These days, when Novak Djokovic and Stan Wawrinka play each other at Grand Slams, good things tend to happen. Or at least, time-consuming things.

The world No. 1 and 3 have brought the best out of each other on the big stage in recent years. Four of their last five Slam matches have gone the distance, and the fifth – the one in which Wawrinka turned into a volcano in last year’s French Open final, and rained brimstone on Djokovic’s would-be career-Grand-Slam parade – might’ve been the craziest of the bunch.

It’s been a bit of a strange road to the US Open final for both men. Wawrinka arrived in New York in the midst of a pretty lousy season, and had to ward off a match point against 64th-ranked Dan Evans in the third round. Since then, though, he’s improved by leaps and bounds with each match, and seems to have done that thing where he survives just long enough to give himself a chance to peak when it matters.

Djokovic, for his part, came in on the heels of his two most gutting losses since that French Open final, nearly withdrew from the tournament because of a wrist injury, then had a runway cleared and proceeded to taxi to the final with hardly any resistance.

Djokovic’s draw has been a dream in Flushing Meadows. Wawrinka may yet be the monster at the end of it.

A big-match player

Recent history suggests Wawrinka’s nine additional hours of court time during the tournament won’t disadvantage him too much. If anything, he’s proven he only gets stronger the longer a tournament goes on. He’s won the last 10 finals he’s played, including the two Slam titles he captured by beating the incumbent world No. 1s. He certainly won’t be intimidated by his opponent or the stage.

“He’s a big-match player,” Djokovic said. “He loves to play in the big stage against the big players, because that’s when I think he elevates his level of performance in his game.”

If Djokovic’s wrist is still wonky, it’s about to get tested in a major way. Wawrinka is one of the few players with the juice to hit through the defending champion on a hardcourt (heck, he did it on clay), and take the racket out of his hand.

Wawrinka’s final three sets against Kei Nishikori in the semis were a master class in bully tennis. He moved Nishikori around at will, and slowly ground him down by the sheer weight of his strokes. Continually absorbing the pace a dialed-in Wawrinka so consistently offers will take its toll after a time. And given how badly Djokovic labored during his largely stress-free (if decidedly odd) semifinal against Gael Monfils, it’ll be interesting to see how he holds up physically on Sunday.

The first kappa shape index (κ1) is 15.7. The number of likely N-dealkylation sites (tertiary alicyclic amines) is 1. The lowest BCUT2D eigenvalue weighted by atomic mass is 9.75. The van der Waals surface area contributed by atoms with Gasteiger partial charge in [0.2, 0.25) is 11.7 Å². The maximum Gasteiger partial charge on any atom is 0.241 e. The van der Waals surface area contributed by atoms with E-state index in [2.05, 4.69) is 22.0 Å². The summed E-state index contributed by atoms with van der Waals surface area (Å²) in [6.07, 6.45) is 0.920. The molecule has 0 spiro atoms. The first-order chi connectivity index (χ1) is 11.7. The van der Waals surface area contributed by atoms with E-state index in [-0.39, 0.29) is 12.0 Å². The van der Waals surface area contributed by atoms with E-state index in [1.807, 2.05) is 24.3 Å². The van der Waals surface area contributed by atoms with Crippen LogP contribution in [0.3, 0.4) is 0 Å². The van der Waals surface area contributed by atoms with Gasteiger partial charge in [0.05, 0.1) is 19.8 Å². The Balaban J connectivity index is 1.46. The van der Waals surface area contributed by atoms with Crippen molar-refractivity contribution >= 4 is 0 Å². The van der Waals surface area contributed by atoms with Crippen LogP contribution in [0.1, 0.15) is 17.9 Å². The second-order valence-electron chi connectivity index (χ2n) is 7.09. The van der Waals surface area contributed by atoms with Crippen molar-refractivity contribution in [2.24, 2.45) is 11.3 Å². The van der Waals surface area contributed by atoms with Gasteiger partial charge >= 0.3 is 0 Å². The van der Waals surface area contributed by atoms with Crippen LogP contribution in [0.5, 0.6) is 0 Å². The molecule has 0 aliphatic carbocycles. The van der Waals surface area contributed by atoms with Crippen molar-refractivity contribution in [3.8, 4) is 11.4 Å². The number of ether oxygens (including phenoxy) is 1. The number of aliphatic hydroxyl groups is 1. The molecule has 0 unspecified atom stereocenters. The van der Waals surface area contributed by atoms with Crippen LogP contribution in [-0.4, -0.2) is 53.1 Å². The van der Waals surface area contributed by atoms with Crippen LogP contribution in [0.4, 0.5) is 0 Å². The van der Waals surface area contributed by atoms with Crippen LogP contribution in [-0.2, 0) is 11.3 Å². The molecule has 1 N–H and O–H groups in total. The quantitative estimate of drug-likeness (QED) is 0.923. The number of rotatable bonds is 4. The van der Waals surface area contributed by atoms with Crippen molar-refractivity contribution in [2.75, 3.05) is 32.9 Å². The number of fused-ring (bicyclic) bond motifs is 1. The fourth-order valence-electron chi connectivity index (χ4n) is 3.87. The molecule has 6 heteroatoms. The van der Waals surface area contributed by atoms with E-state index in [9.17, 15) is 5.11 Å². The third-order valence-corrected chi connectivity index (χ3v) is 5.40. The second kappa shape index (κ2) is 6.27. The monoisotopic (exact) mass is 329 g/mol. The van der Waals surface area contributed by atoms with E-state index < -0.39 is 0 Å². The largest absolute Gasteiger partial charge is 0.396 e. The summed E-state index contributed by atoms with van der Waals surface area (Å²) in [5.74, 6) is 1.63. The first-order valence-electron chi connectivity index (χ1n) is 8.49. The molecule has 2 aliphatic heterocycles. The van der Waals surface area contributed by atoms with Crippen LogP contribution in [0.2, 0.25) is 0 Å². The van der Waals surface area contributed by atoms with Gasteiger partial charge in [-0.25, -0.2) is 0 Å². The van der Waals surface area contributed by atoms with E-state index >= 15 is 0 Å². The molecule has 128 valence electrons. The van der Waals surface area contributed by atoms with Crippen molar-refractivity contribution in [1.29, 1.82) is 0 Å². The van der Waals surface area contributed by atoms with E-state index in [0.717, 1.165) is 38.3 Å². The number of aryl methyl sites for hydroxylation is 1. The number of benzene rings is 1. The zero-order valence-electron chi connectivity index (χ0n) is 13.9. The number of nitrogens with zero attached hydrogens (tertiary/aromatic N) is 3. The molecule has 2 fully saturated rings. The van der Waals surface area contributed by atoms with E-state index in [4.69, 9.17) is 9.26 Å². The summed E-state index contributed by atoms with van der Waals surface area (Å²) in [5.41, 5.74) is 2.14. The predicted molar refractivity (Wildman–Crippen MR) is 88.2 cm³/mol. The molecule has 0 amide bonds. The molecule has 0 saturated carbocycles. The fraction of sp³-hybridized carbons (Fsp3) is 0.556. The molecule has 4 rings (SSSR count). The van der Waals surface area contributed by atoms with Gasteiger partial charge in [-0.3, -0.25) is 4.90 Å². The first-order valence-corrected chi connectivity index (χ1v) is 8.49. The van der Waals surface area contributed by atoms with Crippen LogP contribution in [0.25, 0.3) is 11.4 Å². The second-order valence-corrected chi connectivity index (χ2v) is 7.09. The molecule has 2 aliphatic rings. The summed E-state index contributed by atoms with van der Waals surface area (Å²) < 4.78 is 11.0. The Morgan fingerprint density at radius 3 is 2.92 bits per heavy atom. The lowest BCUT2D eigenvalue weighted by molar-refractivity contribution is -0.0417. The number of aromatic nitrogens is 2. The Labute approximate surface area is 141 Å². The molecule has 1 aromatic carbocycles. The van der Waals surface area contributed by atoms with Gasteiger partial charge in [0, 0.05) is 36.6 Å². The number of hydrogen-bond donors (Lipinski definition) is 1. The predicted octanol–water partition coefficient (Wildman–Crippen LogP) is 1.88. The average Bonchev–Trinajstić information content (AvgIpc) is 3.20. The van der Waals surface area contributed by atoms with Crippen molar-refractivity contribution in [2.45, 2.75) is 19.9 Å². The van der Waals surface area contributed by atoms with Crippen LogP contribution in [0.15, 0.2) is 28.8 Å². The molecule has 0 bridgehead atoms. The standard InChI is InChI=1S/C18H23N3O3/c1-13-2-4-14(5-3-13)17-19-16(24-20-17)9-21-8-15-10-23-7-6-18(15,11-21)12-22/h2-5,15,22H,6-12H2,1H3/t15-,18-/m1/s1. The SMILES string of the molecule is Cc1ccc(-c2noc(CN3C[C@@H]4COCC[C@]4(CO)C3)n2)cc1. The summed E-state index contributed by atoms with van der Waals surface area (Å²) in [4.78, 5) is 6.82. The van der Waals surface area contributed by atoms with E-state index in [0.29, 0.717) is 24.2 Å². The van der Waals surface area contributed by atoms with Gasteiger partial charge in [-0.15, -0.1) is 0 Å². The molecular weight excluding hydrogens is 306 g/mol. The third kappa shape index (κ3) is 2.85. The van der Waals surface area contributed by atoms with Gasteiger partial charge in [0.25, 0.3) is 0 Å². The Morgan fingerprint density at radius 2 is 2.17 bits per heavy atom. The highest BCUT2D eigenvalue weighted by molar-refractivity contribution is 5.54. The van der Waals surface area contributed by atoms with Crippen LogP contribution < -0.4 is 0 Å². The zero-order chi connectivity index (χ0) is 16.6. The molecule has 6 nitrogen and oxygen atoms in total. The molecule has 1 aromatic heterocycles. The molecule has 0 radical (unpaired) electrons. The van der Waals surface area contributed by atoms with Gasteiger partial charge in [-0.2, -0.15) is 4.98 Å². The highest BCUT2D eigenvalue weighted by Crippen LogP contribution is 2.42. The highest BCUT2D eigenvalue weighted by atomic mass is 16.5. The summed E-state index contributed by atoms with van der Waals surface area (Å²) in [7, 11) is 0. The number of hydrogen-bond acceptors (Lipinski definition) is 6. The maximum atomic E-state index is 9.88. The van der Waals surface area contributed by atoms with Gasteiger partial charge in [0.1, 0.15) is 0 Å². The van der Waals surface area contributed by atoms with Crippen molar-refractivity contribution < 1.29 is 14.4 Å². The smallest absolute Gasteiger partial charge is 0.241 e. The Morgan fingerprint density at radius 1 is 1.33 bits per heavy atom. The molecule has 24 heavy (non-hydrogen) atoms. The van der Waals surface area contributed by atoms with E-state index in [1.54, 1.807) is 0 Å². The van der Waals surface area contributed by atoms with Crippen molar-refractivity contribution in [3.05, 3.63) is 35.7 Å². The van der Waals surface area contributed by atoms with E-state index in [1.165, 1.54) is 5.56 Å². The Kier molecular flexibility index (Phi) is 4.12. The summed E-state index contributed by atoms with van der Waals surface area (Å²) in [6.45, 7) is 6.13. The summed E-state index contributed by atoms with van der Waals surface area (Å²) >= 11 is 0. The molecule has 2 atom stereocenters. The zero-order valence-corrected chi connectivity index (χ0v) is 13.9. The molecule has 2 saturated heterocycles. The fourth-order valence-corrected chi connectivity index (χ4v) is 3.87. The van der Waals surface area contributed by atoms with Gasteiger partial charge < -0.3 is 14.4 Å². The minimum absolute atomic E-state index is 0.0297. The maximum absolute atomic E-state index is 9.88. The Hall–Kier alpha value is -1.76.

Still the world’s greatest

As much as you can think up reasons Djokovic might be at a disadvantage, you still have to give him the benefit of the doubt, because he’s still far and away the world’s best player.

“When you play Novak,” Wawrinka said, “even playing your best tennis, you can also lose.”

Monfils had been sailing through the tournament, winning 15 straight sets on his way to the semis, but just five games against Djokovic blew his game plan to bits, and sent him scuttling to his bizarre Plan B. Don’t expect Wawrinka to start lofting moon balls back if he gets off to a sluggish start, but don’t be surprised if he gets desperate quickly, and starts misfiring when he tries to put a little something extra on every shot.

Djokovic’s casual dominance has been partly obscured by the extent to which his opponents have climbed over each other to get out of his way, and by half-serious quips about the witch doctor he must’ve brought with him to New York.

In the midst of it all, he’s played some of his best tennis of the summer – striking the ball remarkably clean, covering the court in a blur, keeping his returns deep, and mostly doing whatever he wants – while simultaneously getting ample time for his body to heal.

What to expect

A dogfight, plain and simple.

These guys are going to whale away and make each other run, a lot. They’re going to probe, methodically open up the court, attack on both wings, set up kill shots four or five balls in advance, and dare each other to pull the trigger.

It’s going to be humid, again, but Wawrinka has handled the balmy conditions as well as anybody, and though it almost always works to Djokovic’s advantage when a match turns into a war of attrition, he’s shown just enough physical wobble in the past two weeks to convince us to give the slight edge to Wawrinka.

THE PICK: Wawrinka in five sets

HOW TO WATCH: Tune into ESPN (U.S.) or TSN2 (Canada), at 4 p.m. ET.

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